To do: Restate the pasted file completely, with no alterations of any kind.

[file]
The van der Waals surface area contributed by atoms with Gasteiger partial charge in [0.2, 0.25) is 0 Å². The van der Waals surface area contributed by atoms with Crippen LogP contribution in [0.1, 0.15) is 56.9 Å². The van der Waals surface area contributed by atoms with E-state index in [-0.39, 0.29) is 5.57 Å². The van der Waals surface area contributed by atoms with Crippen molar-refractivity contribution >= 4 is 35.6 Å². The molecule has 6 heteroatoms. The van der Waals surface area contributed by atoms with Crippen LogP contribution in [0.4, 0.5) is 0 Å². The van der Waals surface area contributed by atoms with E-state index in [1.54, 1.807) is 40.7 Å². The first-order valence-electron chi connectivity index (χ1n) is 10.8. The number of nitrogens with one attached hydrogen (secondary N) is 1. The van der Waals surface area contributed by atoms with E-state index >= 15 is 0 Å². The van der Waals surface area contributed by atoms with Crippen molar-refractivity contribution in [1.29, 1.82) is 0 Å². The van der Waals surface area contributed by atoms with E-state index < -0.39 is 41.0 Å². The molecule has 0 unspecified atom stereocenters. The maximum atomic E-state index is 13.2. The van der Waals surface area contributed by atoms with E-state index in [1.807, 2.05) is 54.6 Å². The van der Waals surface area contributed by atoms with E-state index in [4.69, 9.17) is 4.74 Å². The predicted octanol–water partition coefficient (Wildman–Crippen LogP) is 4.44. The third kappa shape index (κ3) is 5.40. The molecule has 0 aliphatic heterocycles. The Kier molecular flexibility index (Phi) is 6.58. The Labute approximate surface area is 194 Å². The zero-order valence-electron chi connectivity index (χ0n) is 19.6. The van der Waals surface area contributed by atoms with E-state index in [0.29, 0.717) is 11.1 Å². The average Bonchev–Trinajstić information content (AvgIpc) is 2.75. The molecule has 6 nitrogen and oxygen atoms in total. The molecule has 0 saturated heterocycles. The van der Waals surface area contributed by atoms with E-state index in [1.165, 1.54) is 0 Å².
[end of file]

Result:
The van der Waals surface area contributed by atoms with Gasteiger partial charge in [0.2, 0.25) is 0 Å². The van der Waals surface area contributed by atoms with Crippen LogP contribution in [0.1, 0.15) is 56.9 Å². The van der Waals surface area contributed by atoms with E-state index in [-0.39, 0.29) is 5.57 Å². The van der Waals surface area contributed by atoms with Crippen molar-refractivity contribution >= 4 is 35.6 Å². The molecule has 6 heteroatoms. The van der Waals surface area contributed by atoms with Crippen LogP contribution in [0.4, 0.5) is 0 Å². The van der Waals surface area contributed by atoms with E-state index in [1.54, 1.807) is 40.7 Å². The first-order valence-electron chi connectivity index (χ1n) is 10.8. The number of nitrogens with one attached hydrogen (secondary N) is 1. The van der Waals surface area contributed by atoms with E-state index >= 15 is 0 Å². The van der Waals surface area contributed by atoms with Crippen molar-refractivity contribution in [1.29, 1.82) is 0 Å². The van der Waals surface area contributed by atoms with E-state index < -0.39 is 41.0 Å². The molecule has 0 unspecified atom stereocenters. The maximum atomic E-state index is 13.2. The van der Waals surface area contributed by atoms with E-state index in [1.807, 2.05) is 54.6 Å². The van der Waals surface area contributed by atoms with E-state index in [4.69, 9.17) is 4.74 Å². The predicted octanol–water partition coefficient (Wildman–Crippen LogP) is 4.44. The third kappa shape index (κ3) is 5.40. The molecule has 0 aliphatic heterocycles. The Kier molecular flexibility index (Phi) is 6.58. The Labute approximate surface area is 194 Å². The zero-order valence-electron chi connectivity index (χ0n) is 19.6. The van der Waals surface area contributed by atoms with E-state index in [0.29, 0.717) is 11.1 Å². The average Bonchev–Trinajstić information content (AvgIpc) is 2.75. The molecule has 6 nitrogen and oxygen atoms in total. The molecule has 0 saturated heterocycles. The van der Waals surface area contributed by atoms with E-state index in [1.165, 1.54) is 0 Å².